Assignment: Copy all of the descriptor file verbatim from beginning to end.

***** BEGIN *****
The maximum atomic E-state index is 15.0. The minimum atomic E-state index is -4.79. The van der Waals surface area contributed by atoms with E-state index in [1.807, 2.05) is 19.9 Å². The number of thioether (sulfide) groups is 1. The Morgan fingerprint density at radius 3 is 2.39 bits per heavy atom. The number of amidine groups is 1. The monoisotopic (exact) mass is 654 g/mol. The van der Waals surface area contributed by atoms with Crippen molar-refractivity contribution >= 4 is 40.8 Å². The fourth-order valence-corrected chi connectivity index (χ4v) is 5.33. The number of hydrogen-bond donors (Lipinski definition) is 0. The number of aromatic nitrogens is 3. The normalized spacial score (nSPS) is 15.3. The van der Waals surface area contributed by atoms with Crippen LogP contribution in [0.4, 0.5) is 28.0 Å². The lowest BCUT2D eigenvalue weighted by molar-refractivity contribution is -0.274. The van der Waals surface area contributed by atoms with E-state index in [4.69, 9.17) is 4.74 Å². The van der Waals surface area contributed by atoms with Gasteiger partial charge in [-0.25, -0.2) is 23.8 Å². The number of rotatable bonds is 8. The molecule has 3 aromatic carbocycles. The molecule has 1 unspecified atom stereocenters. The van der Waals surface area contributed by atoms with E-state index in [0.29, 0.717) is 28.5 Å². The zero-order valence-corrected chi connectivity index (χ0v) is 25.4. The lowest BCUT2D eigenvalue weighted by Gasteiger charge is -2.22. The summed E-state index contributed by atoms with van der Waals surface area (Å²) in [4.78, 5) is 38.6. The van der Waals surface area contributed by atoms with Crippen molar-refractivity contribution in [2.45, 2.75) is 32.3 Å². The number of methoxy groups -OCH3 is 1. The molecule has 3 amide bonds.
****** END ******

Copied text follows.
The maximum atomic E-state index is 15.0. The minimum atomic E-state index is -4.79. The van der Waals surface area contributed by atoms with E-state index in [1.807, 2.05) is 19.9 Å². The number of thioether (sulfide) groups is 1. The Morgan fingerprint density at radius 3 is 2.39 bits per heavy atom. The number of amidine groups is 1. The monoisotopic (exact) mass is 654 g/mol. The van der Waals surface area contributed by atoms with Crippen molar-refractivity contribution >= 4 is 40.8 Å². The fourth-order valence-corrected chi connectivity index (χ4v) is 5.33. The number of hydrogen-bond donors (Lipinski definition) is 0. The number of aromatic nitrogens is 3. The normalized spacial score (nSPS) is 15.3. The van der Waals surface area contributed by atoms with Crippen LogP contribution in [0.4, 0.5) is 28.0 Å². The lowest BCUT2D eigenvalue weighted by molar-refractivity contribution is -0.274. The van der Waals surface area contributed by atoms with E-state index in [4.69, 9.17) is 4.74 Å². The van der Waals surface area contributed by atoms with Gasteiger partial charge in [-0.25, -0.2) is 23.8 Å². The number of rotatable bonds is 8. The molecule has 3 aromatic carbocycles. The molecule has 1 unspecified atom stereocenters. The van der Waals surface area contributed by atoms with E-state index in [0.29, 0.717) is 28.5 Å². The zero-order valence-corrected chi connectivity index (χ0v) is 25.4. The lowest BCUT2D eigenvalue weighted by Gasteiger charge is -2.22. The summed E-state index contributed by atoms with van der Waals surface area (Å²) in [4.78, 5) is 38.6. The van der Waals surface area contributed by atoms with Crippen molar-refractivity contribution in [2.45, 2.75) is 32.3 Å². The number of methoxy groups -OCH3 is 1. The molecule has 3 amide bonds.